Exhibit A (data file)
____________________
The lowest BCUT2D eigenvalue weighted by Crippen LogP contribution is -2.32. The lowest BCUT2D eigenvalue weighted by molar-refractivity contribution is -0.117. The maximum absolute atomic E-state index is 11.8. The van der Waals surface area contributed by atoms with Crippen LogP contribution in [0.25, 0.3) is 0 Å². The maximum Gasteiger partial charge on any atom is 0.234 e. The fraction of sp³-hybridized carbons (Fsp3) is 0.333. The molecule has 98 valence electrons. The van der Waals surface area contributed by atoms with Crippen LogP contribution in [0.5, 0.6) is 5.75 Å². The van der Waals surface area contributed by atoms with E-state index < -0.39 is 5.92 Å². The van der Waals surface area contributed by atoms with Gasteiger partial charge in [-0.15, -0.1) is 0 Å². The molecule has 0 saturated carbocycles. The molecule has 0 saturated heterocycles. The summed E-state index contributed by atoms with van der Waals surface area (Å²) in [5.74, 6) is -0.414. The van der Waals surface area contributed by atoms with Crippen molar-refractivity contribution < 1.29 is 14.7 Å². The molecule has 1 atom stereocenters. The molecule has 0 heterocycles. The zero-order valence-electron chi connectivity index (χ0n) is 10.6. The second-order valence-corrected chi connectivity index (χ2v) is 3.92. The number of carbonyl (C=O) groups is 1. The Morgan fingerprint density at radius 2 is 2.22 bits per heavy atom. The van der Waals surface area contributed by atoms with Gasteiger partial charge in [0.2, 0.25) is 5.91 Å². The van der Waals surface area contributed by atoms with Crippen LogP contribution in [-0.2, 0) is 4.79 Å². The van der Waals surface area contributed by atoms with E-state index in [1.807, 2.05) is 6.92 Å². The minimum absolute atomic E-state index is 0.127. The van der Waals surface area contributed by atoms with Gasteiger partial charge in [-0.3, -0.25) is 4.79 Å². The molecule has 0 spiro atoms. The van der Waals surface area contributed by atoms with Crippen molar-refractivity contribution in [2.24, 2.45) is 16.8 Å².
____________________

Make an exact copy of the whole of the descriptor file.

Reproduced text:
The lowest BCUT2D eigenvalue weighted by Crippen LogP contribution is -2.32. The lowest BCUT2D eigenvalue weighted by molar-refractivity contribution is -0.117. The maximum absolute atomic E-state index is 11.8. The van der Waals surface area contributed by atoms with Crippen LogP contribution in [0.25, 0.3) is 0 Å². The maximum Gasteiger partial charge on any atom is 0.234 e. The fraction of sp³-hybridized carbons (Fsp3) is 0.333. The molecule has 98 valence electrons. The van der Waals surface area contributed by atoms with Crippen LogP contribution in [0.5, 0.6) is 5.75 Å². The van der Waals surface area contributed by atoms with E-state index < -0.39 is 5.92 Å². The van der Waals surface area contributed by atoms with Gasteiger partial charge in [-0.15, -0.1) is 0 Å². The molecule has 0 saturated carbocycles. The molecule has 0 saturated heterocycles. The summed E-state index contributed by atoms with van der Waals surface area (Å²) in [5.74, 6) is -0.414. The van der Waals surface area contributed by atoms with Crippen molar-refractivity contribution < 1.29 is 14.7 Å². The molecule has 1 atom stereocenters. The molecule has 0 heterocycles. The zero-order valence-electron chi connectivity index (χ0n) is 10.6. The second-order valence-corrected chi connectivity index (χ2v) is 3.92. The number of carbonyl (C=O) groups is 1. The Morgan fingerprint density at radius 2 is 2.22 bits per heavy atom. The van der Waals surface area contributed by atoms with Gasteiger partial charge in [0.2, 0.25) is 5.91 Å². The van der Waals surface area contributed by atoms with Crippen LogP contribution in [-0.2, 0) is 4.79 Å². The van der Waals surface area contributed by atoms with E-state index in [1.807, 2.05) is 6.92 Å². The minimum absolute atomic E-state index is 0.127. The van der Waals surface area contributed by atoms with Gasteiger partial charge in [-0.3, -0.25) is 4.79 Å². The molecule has 0 spiro atoms. The van der Waals surface area contributed by atoms with Crippen molar-refractivity contribution in [2.24, 2.45) is 16.8 Å².